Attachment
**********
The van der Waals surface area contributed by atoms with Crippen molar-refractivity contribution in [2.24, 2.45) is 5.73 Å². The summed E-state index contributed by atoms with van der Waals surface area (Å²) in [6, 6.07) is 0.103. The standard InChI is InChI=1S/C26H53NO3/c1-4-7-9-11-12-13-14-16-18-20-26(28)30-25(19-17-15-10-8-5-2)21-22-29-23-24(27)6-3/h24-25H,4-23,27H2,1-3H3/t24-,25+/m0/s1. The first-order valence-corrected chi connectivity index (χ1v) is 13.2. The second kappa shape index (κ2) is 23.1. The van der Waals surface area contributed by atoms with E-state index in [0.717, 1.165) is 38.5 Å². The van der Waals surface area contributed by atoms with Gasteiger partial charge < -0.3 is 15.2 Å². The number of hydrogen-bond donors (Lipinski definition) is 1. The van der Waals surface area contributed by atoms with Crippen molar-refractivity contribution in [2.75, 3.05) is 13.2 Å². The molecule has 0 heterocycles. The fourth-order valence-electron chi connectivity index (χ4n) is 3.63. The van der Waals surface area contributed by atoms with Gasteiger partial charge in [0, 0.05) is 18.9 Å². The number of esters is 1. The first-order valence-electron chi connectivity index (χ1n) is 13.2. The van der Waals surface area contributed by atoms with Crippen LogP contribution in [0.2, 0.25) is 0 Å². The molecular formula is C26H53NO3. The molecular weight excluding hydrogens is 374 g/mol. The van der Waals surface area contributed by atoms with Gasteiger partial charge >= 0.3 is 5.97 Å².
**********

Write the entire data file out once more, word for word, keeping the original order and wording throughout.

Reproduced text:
The van der Waals surface area contributed by atoms with Crippen molar-refractivity contribution in [2.24, 2.45) is 5.73 Å². The summed E-state index contributed by atoms with van der Waals surface area (Å²) in [6, 6.07) is 0.103. The standard InChI is InChI=1S/C26H53NO3/c1-4-7-9-11-12-13-14-16-18-20-26(28)30-25(19-17-15-10-8-5-2)21-22-29-23-24(27)6-3/h24-25H,4-23,27H2,1-3H3/t24-,25+/m0/s1. The first-order valence-corrected chi connectivity index (χ1v) is 13.2. The second kappa shape index (κ2) is 23.1. The van der Waals surface area contributed by atoms with E-state index in [0.717, 1.165) is 38.5 Å². The van der Waals surface area contributed by atoms with Gasteiger partial charge < -0.3 is 15.2 Å². The number of hydrogen-bond donors (Lipinski definition) is 1. The van der Waals surface area contributed by atoms with Crippen molar-refractivity contribution in [2.75, 3.05) is 13.2 Å². The molecule has 0 heterocycles. The fourth-order valence-electron chi connectivity index (χ4n) is 3.63. The van der Waals surface area contributed by atoms with Gasteiger partial charge in [0, 0.05) is 18.9 Å². The number of esters is 1. The first-order valence-electron chi connectivity index (χ1n) is 13.2. The van der Waals surface area contributed by atoms with Crippen LogP contribution in [0.2, 0.25) is 0 Å². The molecular formula is C26H53NO3. The molecular weight excluding hydrogens is 374 g/mol. The van der Waals surface area contributed by atoms with Gasteiger partial charge >= 0.3 is 5.97 Å².